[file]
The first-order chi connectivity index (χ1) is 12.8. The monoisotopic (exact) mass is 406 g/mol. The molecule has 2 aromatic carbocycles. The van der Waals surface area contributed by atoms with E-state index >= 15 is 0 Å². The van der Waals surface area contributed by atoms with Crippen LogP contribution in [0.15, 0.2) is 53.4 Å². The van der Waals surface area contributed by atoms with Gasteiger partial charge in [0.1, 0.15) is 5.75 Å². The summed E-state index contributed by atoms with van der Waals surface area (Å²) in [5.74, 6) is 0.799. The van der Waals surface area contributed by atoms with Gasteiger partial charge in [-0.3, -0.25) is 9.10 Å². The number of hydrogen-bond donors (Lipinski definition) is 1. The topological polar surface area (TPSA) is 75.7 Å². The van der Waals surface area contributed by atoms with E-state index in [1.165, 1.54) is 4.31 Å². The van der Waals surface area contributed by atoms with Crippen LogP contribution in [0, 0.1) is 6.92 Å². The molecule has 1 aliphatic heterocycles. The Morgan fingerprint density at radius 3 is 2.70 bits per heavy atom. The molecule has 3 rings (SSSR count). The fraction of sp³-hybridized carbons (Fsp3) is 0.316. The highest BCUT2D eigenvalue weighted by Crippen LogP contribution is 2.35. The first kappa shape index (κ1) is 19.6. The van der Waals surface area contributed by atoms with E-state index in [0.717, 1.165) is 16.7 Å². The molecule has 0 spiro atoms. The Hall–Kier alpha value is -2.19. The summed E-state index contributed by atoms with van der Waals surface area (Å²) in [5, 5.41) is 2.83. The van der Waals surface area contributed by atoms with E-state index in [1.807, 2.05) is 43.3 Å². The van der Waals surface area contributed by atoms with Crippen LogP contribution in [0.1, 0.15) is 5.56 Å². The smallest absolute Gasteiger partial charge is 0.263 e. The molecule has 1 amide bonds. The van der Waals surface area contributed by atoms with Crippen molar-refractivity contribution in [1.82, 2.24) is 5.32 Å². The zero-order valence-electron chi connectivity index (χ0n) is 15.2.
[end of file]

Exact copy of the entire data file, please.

The first-order chi connectivity index (χ1) is 12.8. The monoisotopic (exact) mass is 406 g/mol. The molecule has 2 aromatic carbocycles. The van der Waals surface area contributed by atoms with E-state index >= 15 is 0 Å². The van der Waals surface area contributed by atoms with Crippen LogP contribution in [0.15, 0.2) is 53.4 Å². The van der Waals surface area contributed by atoms with Gasteiger partial charge in [0.1, 0.15) is 5.75 Å². The summed E-state index contributed by atoms with van der Waals surface area (Å²) in [5.74, 6) is 0.799. The van der Waals surface area contributed by atoms with Gasteiger partial charge in [-0.3, -0.25) is 9.10 Å². The number of hydrogen-bond donors (Lipinski definition) is 1. The topological polar surface area (TPSA) is 75.7 Å². The van der Waals surface area contributed by atoms with E-state index in [1.165, 1.54) is 4.31 Å². The van der Waals surface area contributed by atoms with Crippen LogP contribution in [0, 0.1) is 6.92 Å². The molecule has 1 aliphatic heterocycles. The Morgan fingerprint density at radius 3 is 2.70 bits per heavy atom. The molecule has 3 rings (SSSR count). The fraction of sp³-hybridized carbons (Fsp3) is 0.316. The highest BCUT2D eigenvalue weighted by Crippen LogP contribution is 2.35. The first kappa shape index (κ1) is 19.6. The van der Waals surface area contributed by atoms with E-state index in [0.717, 1.165) is 16.7 Å². The molecule has 0 spiro atoms. The Hall–Kier alpha value is -2.19. The summed E-state index contributed by atoms with van der Waals surface area (Å²) in [5, 5.41) is 2.83. The van der Waals surface area contributed by atoms with E-state index in [1.807, 2.05) is 43.3 Å². The van der Waals surface area contributed by atoms with Crippen LogP contribution in [0.1, 0.15) is 5.56 Å². The smallest absolute Gasteiger partial charge is 0.263 e. The molecule has 1 amide bonds. The van der Waals surface area contributed by atoms with Crippen molar-refractivity contribution in [1.82, 2.24) is 5.32 Å². The zero-order valence-electron chi connectivity index (χ0n) is 15.2.